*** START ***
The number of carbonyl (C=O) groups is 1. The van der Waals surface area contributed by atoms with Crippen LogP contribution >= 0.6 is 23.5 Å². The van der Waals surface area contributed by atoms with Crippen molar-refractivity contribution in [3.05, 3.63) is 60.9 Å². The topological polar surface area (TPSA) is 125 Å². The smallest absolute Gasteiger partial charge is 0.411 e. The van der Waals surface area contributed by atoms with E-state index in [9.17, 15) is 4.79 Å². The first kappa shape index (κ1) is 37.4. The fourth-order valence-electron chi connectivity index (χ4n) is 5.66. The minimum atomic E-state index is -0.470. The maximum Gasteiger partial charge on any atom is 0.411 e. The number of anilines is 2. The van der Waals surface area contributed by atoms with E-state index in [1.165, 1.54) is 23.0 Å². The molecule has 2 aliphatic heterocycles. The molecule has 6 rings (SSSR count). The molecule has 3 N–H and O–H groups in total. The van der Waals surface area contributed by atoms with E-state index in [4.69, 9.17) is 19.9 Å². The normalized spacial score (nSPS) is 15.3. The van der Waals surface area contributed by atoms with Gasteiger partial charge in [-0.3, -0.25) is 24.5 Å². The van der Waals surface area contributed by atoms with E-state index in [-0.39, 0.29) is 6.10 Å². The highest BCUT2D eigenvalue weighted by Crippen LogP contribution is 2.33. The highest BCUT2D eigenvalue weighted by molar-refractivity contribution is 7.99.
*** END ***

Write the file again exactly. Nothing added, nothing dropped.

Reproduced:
The number of carbonyl (C=O) groups is 1. The van der Waals surface area contributed by atoms with Crippen LogP contribution >= 0.6 is 23.5 Å². The van der Waals surface area contributed by atoms with Crippen molar-refractivity contribution in [3.05, 3.63) is 60.9 Å². The topological polar surface area (TPSA) is 125 Å². The smallest absolute Gasteiger partial charge is 0.411 e. The van der Waals surface area contributed by atoms with E-state index in [9.17, 15) is 4.79 Å². The first kappa shape index (κ1) is 37.4. The fourth-order valence-electron chi connectivity index (χ4n) is 5.66. The minimum atomic E-state index is -0.470. The maximum Gasteiger partial charge on any atom is 0.411 e. The number of anilines is 2. The van der Waals surface area contributed by atoms with E-state index in [1.165, 1.54) is 23.0 Å². The molecule has 2 aliphatic heterocycles. The molecule has 6 rings (SSSR count). The molecule has 3 N–H and O–H groups in total. The van der Waals surface area contributed by atoms with E-state index in [4.69, 9.17) is 19.9 Å². The normalized spacial score (nSPS) is 15.3. The van der Waals surface area contributed by atoms with Gasteiger partial charge in [-0.3, -0.25) is 24.5 Å². The van der Waals surface area contributed by atoms with E-state index in [-0.39, 0.29) is 6.10 Å². The highest BCUT2D eigenvalue weighted by Crippen LogP contribution is 2.33. The highest BCUT2D eigenvalue weighted by molar-refractivity contribution is 7.99.